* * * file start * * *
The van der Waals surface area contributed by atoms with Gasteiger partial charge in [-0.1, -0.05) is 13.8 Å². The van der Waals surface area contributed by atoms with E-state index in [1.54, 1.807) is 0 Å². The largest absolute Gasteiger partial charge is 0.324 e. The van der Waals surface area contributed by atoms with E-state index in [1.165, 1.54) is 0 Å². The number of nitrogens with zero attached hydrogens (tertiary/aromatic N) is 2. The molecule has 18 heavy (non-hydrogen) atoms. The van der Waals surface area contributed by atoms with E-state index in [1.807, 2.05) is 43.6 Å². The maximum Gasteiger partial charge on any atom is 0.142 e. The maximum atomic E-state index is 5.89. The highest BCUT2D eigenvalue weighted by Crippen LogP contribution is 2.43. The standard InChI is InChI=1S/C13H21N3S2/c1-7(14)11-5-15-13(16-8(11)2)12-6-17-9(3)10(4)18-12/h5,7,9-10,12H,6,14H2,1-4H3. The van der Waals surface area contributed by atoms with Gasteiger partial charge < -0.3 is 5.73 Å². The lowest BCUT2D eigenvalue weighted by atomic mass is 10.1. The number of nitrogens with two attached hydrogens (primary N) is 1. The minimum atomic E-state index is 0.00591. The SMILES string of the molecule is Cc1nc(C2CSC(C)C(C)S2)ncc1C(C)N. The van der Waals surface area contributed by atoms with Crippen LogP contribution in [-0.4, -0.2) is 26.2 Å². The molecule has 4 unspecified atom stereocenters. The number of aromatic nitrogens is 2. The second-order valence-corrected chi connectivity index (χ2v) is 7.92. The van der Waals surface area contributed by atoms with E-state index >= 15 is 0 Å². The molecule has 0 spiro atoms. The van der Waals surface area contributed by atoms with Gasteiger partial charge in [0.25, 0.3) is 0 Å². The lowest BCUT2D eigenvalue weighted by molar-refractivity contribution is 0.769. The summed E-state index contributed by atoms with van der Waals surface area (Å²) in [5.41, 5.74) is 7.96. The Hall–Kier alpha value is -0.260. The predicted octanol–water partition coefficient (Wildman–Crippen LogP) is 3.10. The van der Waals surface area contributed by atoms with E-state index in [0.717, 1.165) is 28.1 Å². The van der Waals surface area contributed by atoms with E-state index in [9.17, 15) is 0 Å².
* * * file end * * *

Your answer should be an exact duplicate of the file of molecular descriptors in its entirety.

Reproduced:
The van der Waals surface area contributed by atoms with Gasteiger partial charge in [-0.1, -0.05) is 13.8 Å². The van der Waals surface area contributed by atoms with E-state index in [1.54, 1.807) is 0 Å². The largest absolute Gasteiger partial charge is 0.324 e. The van der Waals surface area contributed by atoms with E-state index in [1.165, 1.54) is 0 Å². The number of nitrogens with zero attached hydrogens (tertiary/aromatic N) is 2. The molecule has 18 heavy (non-hydrogen) atoms. The van der Waals surface area contributed by atoms with E-state index in [1.807, 2.05) is 43.6 Å². The maximum Gasteiger partial charge on any atom is 0.142 e. The maximum atomic E-state index is 5.89. The highest BCUT2D eigenvalue weighted by Crippen LogP contribution is 2.43. The standard InChI is InChI=1S/C13H21N3S2/c1-7(14)11-5-15-13(16-8(11)2)12-6-17-9(3)10(4)18-12/h5,7,9-10,12H,6,14H2,1-4H3. The van der Waals surface area contributed by atoms with Gasteiger partial charge < -0.3 is 5.73 Å². The lowest BCUT2D eigenvalue weighted by atomic mass is 10.1. The number of nitrogens with two attached hydrogens (primary N) is 1. The minimum atomic E-state index is 0.00591. The SMILES string of the molecule is Cc1nc(C2CSC(C)C(C)S2)ncc1C(C)N. The van der Waals surface area contributed by atoms with Crippen LogP contribution in [-0.4, -0.2) is 26.2 Å². The molecule has 4 unspecified atom stereocenters. The number of aromatic nitrogens is 2. The second-order valence-corrected chi connectivity index (χ2v) is 7.92. The van der Waals surface area contributed by atoms with E-state index >= 15 is 0 Å². The molecule has 0 spiro atoms. The van der Waals surface area contributed by atoms with Gasteiger partial charge in [0.25, 0.3) is 0 Å². The lowest BCUT2D eigenvalue weighted by molar-refractivity contribution is 0.769. The summed E-state index contributed by atoms with van der Waals surface area (Å²) in [5.41, 5.74) is 7.96. The Hall–Kier alpha value is -0.260. The predicted octanol–water partition coefficient (Wildman–Crippen LogP) is 3.10. The van der Waals surface area contributed by atoms with E-state index in [0.717, 1.165) is 28.1 Å². The van der Waals surface area contributed by atoms with E-state index in [9.17, 15) is 0 Å².